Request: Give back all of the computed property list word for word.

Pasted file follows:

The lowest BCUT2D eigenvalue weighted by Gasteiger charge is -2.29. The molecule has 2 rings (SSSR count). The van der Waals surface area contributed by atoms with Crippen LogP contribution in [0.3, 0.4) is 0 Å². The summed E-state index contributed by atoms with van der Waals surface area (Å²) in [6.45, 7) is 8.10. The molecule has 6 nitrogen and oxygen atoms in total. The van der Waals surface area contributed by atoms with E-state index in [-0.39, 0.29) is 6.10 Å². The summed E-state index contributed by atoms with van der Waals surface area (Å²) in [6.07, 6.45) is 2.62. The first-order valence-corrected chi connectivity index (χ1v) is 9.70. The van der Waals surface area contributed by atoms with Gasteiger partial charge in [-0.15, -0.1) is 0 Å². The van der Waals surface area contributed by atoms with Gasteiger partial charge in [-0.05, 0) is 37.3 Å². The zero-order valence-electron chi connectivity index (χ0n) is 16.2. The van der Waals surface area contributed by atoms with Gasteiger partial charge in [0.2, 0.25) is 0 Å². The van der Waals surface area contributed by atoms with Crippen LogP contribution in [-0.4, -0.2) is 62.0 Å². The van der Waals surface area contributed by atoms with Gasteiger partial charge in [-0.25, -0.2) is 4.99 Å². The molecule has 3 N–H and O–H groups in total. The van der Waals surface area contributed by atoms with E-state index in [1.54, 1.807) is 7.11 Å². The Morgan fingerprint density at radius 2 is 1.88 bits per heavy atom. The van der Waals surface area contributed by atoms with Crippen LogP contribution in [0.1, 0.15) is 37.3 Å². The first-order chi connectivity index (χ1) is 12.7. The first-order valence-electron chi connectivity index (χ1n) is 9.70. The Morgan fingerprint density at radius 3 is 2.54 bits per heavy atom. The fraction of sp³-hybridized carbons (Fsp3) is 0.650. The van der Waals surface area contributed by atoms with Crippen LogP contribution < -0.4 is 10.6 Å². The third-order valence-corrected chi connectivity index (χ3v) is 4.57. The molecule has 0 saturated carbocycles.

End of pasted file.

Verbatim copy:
The lowest BCUT2D eigenvalue weighted by Gasteiger charge is -2.29. The molecule has 2 rings (SSSR count). The van der Waals surface area contributed by atoms with Crippen LogP contribution in [0.3, 0.4) is 0 Å². The summed E-state index contributed by atoms with van der Waals surface area (Å²) in [6.45, 7) is 8.10. The molecule has 6 nitrogen and oxygen atoms in total. The van der Waals surface area contributed by atoms with E-state index in [-0.39, 0.29) is 6.10 Å². The summed E-state index contributed by atoms with van der Waals surface area (Å²) in [6.07, 6.45) is 2.62. The first-order valence-corrected chi connectivity index (χ1v) is 9.70. The van der Waals surface area contributed by atoms with Gasteiger partial charge in [-0.15, -0.1) is 0 Å². The van der Waals surface area contributed by atoms with Gasteiger partial charge in [-0.05, 0) is 37.3 Å². The zero-order valence-electron chi connectivity index (χ0n) is 16.2. The van der Waals surface area contributed by atoms with Gasteiger partial charge in [0.2, 0.25) is 0 Å². The van der Waals surface area contributed by atoms with Crippen LogP contribution in [-0.4, -0.2) is 62.0 Å². The van der Waals surface area contributed by atoms with Gasteiger partial charge in [-0.25, -0.2) is 4.99 Å². The molecule has 3 N–H and O–H groups in total. The van der Waals surface area contributed by atoms with E-state index in [1.54, 1.807) is 7.11 Å². The Morgan fingerprint density at radius 2 is 1.88 bits per heavy atom. The van der Waals surface area contributed by atoms with Crippen LogP contribution in [0.1, 0.15) is 37.3 Å². The first-order chi connectivity index (χ1) is 12.7. The first-order valence-electron chi connectivity index (χ1n) is 9.70. The Morgan fingerprint density at radius 3 is 2.54 bits per heavy atom. The fraction of sp³-hybridized carbons (Fsp3) is 0.650. The van der Waals surface area contributed by atoms with Crippen LogP contribution < -0.4 is 10.6 Å². The third-order valence-corrected chi connectivity index (χ3v) is 4.57. The molecule has 0 saturated carbocycles.